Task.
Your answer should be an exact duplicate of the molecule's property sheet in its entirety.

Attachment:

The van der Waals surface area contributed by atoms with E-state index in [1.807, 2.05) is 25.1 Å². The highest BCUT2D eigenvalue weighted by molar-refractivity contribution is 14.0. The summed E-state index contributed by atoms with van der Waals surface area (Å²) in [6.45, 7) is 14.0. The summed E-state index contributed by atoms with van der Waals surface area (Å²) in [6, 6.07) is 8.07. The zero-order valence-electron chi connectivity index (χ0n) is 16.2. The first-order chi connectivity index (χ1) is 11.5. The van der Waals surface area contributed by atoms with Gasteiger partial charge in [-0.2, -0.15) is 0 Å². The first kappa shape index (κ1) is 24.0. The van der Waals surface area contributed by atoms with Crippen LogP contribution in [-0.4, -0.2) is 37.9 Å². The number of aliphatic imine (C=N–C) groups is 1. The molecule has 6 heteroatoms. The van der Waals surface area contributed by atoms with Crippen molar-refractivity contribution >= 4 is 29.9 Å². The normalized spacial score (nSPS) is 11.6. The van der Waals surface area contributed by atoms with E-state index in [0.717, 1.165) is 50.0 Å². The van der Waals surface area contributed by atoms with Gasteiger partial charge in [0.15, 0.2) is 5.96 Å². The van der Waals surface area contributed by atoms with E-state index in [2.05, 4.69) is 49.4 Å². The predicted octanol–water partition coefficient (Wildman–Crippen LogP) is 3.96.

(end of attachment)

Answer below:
The van der Waals surface area contributed by atoms with E-state index in [1.807, 2.05) is 25.1 Å². The highest BCUT2D eigenvalue weighted by molar-refractivity contribution is 14.0. The summed E-state index contributed by atoms with van der Waals surface area (Å²) in [6.45, 7) is 14.0. The summed E-state index contributed by atoms with van der Waals surface area (Å²) in [6, 6.07) is 8.07. The zero-order valence-electron chi connectivity index (χ0n) is 16.2. The first-order chi connectivity index (χ1) is 11.5. The van der Waals surface area contributed by atoms with Gasteiger partial charge in [-0.2, -0.15) is 0 Å². The first kappa shape index (κ1) is 24.0. The van der Waals surface area contributed by atoms with Crippen LogP contribution in [-0.4, -0.2) is 37.9 Å². The number of aliphatic imine (C=N–C) groups is 1. The molecule has 6 heteroatoms. The van der Waals surface area contributed by atoms with Crippen molar-refractivity contribution >= 4 is 29.9 Å². The normalized spacial score (nSPS) is 11.6. The van der Waals surface area contributed by atoms with E-state index in [0.717, 1.165) is 50.0 Å². The van der Waals surface area contributed by atoms with Gasteiger partial charge in [0.15, 0.2) is 5.96 Å². The van der Waals surface area contributed by atoms with E-state index in [2.05, 4.69) is 49.4 Å². The predicted octanol–water partition coefficient (Wildman–Crippen LogP) is 3.96.